Fury as France chooses anthem ... in English!

Words of honour: in a world dominated by English, does French have a future?

France has chosen its song for Eurovision and its anthem for Euro 2016. The snag: they are both in English. Some French are furious; others are wondering whether their language is doomed…

Last week, a French minister sent a furious tweet. ‘France team anthem for Euro 2016 in English!’ it read. ‘French entry into Eurovision – same! Appalling and unacceptable,’ it concluded, before adding: ‘Francophones, rise up.’

The news that they will be represented by English songs in two international competitions has gone down badly with the French. In a country that takes great pride in its language, the creeping intrusion of foreign tongues is not welcome. English is a special concern.

To understand why, a little history is needed. The French have long seen their language as a key part of their national identity. In 1635, the government founded the Académie française, an elite institution whose members – called ‘immortals’ – were charged with keeping the language ‘pure and eloquent’.

Their pride was soon justified. French became the language of diplomacy and high society in Europe, displacing Latin. German and Russian princes conversed in it. Treaties were signed in it. As the French empire grew, it spread across the globe, from Canada to Cambodia.

Until the 20th century, French could claim to be the greatest language in the world. But then things changed. As the US rose in importance, so too did English. Television, and then the internet, carried its influence worldwide. English words began to infiltrate other languages.

The French reacted with alarm. The government passed laws requiring broadcasters and advertisers to stick to French. The Académie came up with native equivalents for English loanwords. Yet most people ignored these rulings, and ‘Franglais’ – French with English influences – continued to grow.

Some welcome these changes. In 2013, the newspaper Libération took a stand by publishing a front page entirely in English. Others get defensive – like former president Jacques Chirac, who stormed out of a meeting when a colleague began to speak in English. Or the minister who sent the angry tweet.

Either way, the debate over the ‘decline’ of French rages on. Is it really on its way out?

Au revoir?

Pretty much, say some. In France, people are learning English in ever greater numbers. Abroad, students are giving French up for Spanish and Mandarin, which are now more useful in the modern world. The language is still handy if you want to read Proust or holiday in the Languedoc. But its days of global supremacy are over.

Hang on, reply others. It may be declining in the West, but you’re missing the big picture. It’s still spoken in many parts of Africa, where the population is growing. Globally, French is booming – one study even predicts that it will be the world’s leading language by 2050. It is certainly changing. But dying? Pas du tout.

You Decide

  1. Which foreign language would you most like to learn? Why?
  2. Should governments interfere in how language is used?

Activities

  1. ‘Croissant’ is an example of a French word that has entered English. Find five more. Write a sentence (in English) for each one.
  2. Choose a passage of English that inspires you (it can be song lyrics, an excerpt from a novel – anything). Read it to the class, then explain why you like it. Focus on how it makes good use of the English language.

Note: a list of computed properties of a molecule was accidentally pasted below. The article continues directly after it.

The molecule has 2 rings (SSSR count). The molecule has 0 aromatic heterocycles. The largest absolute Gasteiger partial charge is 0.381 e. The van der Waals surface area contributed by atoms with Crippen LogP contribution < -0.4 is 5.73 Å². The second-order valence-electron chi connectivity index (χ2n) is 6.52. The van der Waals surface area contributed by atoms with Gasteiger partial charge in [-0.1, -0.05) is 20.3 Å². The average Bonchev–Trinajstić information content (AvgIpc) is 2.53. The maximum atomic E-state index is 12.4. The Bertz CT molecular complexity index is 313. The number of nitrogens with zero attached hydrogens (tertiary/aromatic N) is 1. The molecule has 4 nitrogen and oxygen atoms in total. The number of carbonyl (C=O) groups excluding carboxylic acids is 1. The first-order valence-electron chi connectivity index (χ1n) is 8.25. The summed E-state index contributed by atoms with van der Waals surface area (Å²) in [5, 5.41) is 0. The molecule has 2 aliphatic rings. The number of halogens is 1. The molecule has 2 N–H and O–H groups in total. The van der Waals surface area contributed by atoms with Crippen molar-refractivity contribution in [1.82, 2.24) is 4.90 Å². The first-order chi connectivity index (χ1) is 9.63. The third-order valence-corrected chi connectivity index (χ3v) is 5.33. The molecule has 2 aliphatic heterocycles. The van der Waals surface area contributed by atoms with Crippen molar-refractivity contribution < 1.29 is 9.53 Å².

Some People Say...

“Learning another language is like becoming another person.”

Haruki Murakami

What do you think?

Q & A

If English is the world’s leading language, why should I bother learning another one?
Well, most people still don’t speak it. Unless you’re in the West or a former British colony, it probably won’t get you very far. More generally, learning a language opens up new books, new friendships, new ideas. And it makes you more employable.
I get you. So should I learn French?
Depends on your interests. French is spoken in much of Africa, and is an official language of many big international institutions (such as the UN). So if you want to work in politics, journalism or charities, it can be useful. Of course, it also gives you access to France, a country with a stunningly rich culture. Learning a language isn’t easy, so before you choose one, think carefully about what it offers you.

Word Watch

Francophones
French-speakers.
English songs
In fact the Eurovision entry, J’ai cherché by Amir, is mostly sung in French. Only the chorus is in English. (See Become An Expert)
Loanwords
Words taken from another language. English loanwords in French include ‘weekend’ and ‘email’. Instead of the latter, the Académie française recommends ‘courriel’ – but this is rarely used.
Proust
Marcel Proust (1871-1922) is one of the most famous French writers of all time. His seven-volume novel In Search of Lost Time (À la recherche du temps perdu) is a towering masterpiece of French literature. But it is also notoriously hard to read.
Languedoc
A region of southern France known for its seaside resorts, historical monuments and natural beauty; very popular with tourists.
One study
Conducted in 2014 by French bank Natixis. It estimates that around 750m will speak French in 2050 – up from 275m today. The study reached this figure by adding up all the estimated populations of countries where French is an official language. Critics pointed out that many of these people would not actually speak French.

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